Out riding last Thursday with Gala, following the Berliner Mauer from Glienicker Brücke anticlockwise back to Dreilinden in a small, partial remarking on Cycling the Frame, a film I didn’t even know about until after I’d begun orbiting Berlin as an art-ing process. More new bits of the Mauer mapped into me as Wege. More new stretches of cobbles. It’s all about being pounded by the cobbles.
There was a map of West Berlin and the Berlin Wall I saw at the Stasimuseum Berlin, which showed exclaves of West Berlin, as well as some deviations from the path the Berliner Mauerweg takes. Being ‘winter’, and a while since my last proper ride, I thought it was time to go exploring along my regular big ride route again.
I’ve passed through Drelinden along Königsweg a couple of times already, past Checkpoint Bravo, which you drive through shortly after Grünewald if you’re heading south out of Berlin. The path of the wall is a little south also of Königsweg, which you can see on a satellite map as a light sandy scar in the dark forest, curving down to Teltowkanalbrücke and Kontrollpunkt Dreilinden, and over the canal curves again westwards towards Steinstücken, the exclave now split by the S-Bahn and very much not on the signposted Mauerweg. This turned out to be around 7km of sandy, slippery riding getting increasingly rougher on the south side with tree routes and trails broken by horse riding — proper cyclocross fun. Followed by getting lost around Steinstücken. And later realising I’d missed the whole weird Wall Border in Klein Glienicke.
A shitload of fun on a 107km ride on a glorious winter’s day that made me forget all about white cis sportswomen shitting on trans and intersex people.
It was going to be something like “enjoy suffering”, for what turned out to be a muddy, sandy, forest-y, riotous fun 107km ride. Decided for something a little more fitting with a 14° sunny mid-February day.
- drink & eat every 15–20 min
- stretch back & neck
- change saddle & hand position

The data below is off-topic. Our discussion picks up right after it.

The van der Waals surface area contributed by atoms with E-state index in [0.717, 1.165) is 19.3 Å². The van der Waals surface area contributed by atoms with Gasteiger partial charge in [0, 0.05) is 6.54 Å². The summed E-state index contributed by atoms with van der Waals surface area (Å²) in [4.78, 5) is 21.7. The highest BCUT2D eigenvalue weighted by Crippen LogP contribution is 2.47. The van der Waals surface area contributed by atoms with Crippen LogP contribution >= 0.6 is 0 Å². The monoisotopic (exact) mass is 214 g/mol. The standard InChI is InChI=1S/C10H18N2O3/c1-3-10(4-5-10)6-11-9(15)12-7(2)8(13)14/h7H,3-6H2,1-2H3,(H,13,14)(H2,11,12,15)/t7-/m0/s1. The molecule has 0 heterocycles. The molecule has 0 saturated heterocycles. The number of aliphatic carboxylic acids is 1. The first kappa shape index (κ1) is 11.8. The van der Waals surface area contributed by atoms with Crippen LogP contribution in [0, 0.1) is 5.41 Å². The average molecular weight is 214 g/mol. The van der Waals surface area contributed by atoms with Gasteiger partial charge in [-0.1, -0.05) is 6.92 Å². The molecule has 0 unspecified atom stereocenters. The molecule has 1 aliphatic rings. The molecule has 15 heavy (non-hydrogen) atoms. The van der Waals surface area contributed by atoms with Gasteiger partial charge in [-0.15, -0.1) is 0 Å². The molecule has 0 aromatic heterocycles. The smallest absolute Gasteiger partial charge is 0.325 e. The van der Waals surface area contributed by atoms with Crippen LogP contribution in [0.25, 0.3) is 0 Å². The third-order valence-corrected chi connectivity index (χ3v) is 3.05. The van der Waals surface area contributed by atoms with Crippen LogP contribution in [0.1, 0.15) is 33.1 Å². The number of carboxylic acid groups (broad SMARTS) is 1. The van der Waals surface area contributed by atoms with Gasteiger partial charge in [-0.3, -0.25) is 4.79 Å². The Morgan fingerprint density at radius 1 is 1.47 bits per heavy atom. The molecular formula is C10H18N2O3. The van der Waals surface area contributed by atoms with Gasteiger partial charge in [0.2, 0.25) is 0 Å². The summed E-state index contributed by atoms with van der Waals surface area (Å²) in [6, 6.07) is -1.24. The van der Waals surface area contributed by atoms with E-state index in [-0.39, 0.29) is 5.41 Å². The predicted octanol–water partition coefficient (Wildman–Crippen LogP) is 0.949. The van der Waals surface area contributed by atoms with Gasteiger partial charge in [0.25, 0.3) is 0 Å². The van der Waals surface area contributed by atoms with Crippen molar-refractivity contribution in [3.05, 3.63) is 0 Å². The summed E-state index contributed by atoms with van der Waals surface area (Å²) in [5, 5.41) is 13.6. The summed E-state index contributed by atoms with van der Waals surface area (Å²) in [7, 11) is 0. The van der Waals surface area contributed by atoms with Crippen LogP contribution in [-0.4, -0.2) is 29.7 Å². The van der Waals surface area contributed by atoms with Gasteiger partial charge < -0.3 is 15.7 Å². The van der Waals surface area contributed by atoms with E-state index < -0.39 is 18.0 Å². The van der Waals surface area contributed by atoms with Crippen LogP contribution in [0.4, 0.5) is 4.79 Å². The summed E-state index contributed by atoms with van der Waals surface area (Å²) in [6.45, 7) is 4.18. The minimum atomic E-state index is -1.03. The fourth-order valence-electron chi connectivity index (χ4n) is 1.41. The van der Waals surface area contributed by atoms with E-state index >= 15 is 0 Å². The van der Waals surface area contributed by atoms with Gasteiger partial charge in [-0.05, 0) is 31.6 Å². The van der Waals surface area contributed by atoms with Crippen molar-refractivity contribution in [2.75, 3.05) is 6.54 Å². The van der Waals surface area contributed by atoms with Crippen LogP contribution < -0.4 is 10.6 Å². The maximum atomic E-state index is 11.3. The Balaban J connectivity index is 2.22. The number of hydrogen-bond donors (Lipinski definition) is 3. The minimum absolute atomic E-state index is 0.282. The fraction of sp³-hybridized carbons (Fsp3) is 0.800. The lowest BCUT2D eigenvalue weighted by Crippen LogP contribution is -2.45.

- over & under-gearing
- stand up
- calm & joy
This is one of the better maps of the actual border of West Berlin, 1:50000 scale and traces a few parts I hadn’t seen so clearly before. Like West Berlin’s exclaves. The Berliner Mauerweg feels a lot smoother than the raggedness I saw on maps and experienced when biking, as though the act of memorialising shaved off the annoying bits, and in turn reified this version of a border. An area that shifted over time becomes a single line.
The messy bits are around Dreilinden, which leads into the exclave of Steinstücken; some of Potsdam — though the crossing of the Havel means there’s never a true way, unless I paddle myself over; Staaken and Seeburg east of Spandau; and the stretch from Wilhelmsruh up to Glienicke. Feels like time to ride the Mauerweg again.
Iron Maiden were also a bad influence on me.
Maybe it looked less “cheapness as Communist authenticity” in 1961.
It’s like Office of Interchange in Counterpart.
For nights when running a police state kept Erich Mielke from home in Waldsiedlung Wandlitz, a bathroom with bath and separate shower.
It’s like a medieval stained-glass window, except Mary and Jesus are a Red Army soldier liberating Germany from National Socialism, and Jesus on the cross is the Stasi emblem and gun.
Michael’s last day in Berlin. We went to the Stasimuseum in Lichtenberg. Michael wondered if China would ever have a similar museum with exhibitions of how they monitored WeChat and ran the Social Credit System. We decided it would be evaluated as, “70% right, 30% bad, left deviationism.”